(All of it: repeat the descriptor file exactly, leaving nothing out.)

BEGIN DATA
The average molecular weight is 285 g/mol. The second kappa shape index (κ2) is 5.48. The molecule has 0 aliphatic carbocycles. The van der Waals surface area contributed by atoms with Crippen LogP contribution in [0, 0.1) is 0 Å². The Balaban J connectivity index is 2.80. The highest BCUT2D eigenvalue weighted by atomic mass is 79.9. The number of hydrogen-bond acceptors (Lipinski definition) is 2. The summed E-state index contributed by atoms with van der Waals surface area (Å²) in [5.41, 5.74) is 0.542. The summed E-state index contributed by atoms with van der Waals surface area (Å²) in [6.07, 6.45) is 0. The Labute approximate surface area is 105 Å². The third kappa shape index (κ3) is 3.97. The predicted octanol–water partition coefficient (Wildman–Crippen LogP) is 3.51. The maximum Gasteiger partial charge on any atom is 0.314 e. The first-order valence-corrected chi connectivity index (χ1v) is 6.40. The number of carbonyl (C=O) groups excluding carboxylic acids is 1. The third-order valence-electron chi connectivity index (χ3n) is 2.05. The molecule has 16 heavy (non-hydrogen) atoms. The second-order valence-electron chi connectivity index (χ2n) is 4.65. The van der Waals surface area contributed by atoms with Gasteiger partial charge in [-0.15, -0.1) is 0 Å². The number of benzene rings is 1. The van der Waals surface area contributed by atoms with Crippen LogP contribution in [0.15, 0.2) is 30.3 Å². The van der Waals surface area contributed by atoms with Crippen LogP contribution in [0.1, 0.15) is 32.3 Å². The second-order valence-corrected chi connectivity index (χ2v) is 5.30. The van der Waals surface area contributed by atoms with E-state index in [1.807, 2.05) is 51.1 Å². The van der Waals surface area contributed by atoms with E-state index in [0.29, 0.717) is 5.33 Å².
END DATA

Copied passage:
The average molecular weight is 285 g/mol. The second kappa shape index (κ2) is 5.48. The molecule has 0 aliphatic carbocycles. The van der Waals surface area contributed by atoms with Crippen LogP contribution in [0, 0.1) is 0 Å². The Balaban J connectivity index is 2.80. The highest BCUT2D eigenvalue weighted by atomic mass is 79.9. The number of hydrogen-bond acceptors (Lipinski definition) is 2. The summed E-state index contributed by atoms with van der Waals surface area (Å²) in [5.41, 5.74) is 0.542. The summed E-state index contributed by atoms with van der Waals surface area (Å²) in [6.07, 6.45) is 0. The Labute approximate surface area is 105 Å². The third kappa shape index (κ3) is 3.97. The predicted octanol–water partition coefficient (Wildman–Crippen LogP) is 3.51. The maximum Gasteiger partial charge on any atom is 0.314 e. The first-order valence-corrected chi connectivity index (χ1v) is 6.40. The number of carbonyl (C=O) groups excluding carboxylic acids is 1. The third-order valence-electron chi connectivity index (χ3n) is 2.05. The molecule has 16 heavy (non-hydrogen) atoms. The second-order valence-electron chi connectivity index (χ2n) is 4.65. The van der Waals surface area contributed by atoms with Gasteiger partial charge in [-0.15, -0.1) is 0 Å². The number of benzene rings is 1. The van der Waals surface area contributed by atoms with Crippen LogP contribution in [0.15, 0.2) is 30.3 Å². The van der Waals surface area contributed by atoms with Crippen LogP contribution in [0.1, 0.15) is 32.3 Å². The second-order valence-corrected chi connectivity index (χ2v) is 5.30. The van der Waals surface area contributed by atoms with E-state index in [1.807, 2.05) is 51.1 Å². The van der Waals surface area contributed by atoms with E-state index in [0.29, 0.717) is 5.33 Å².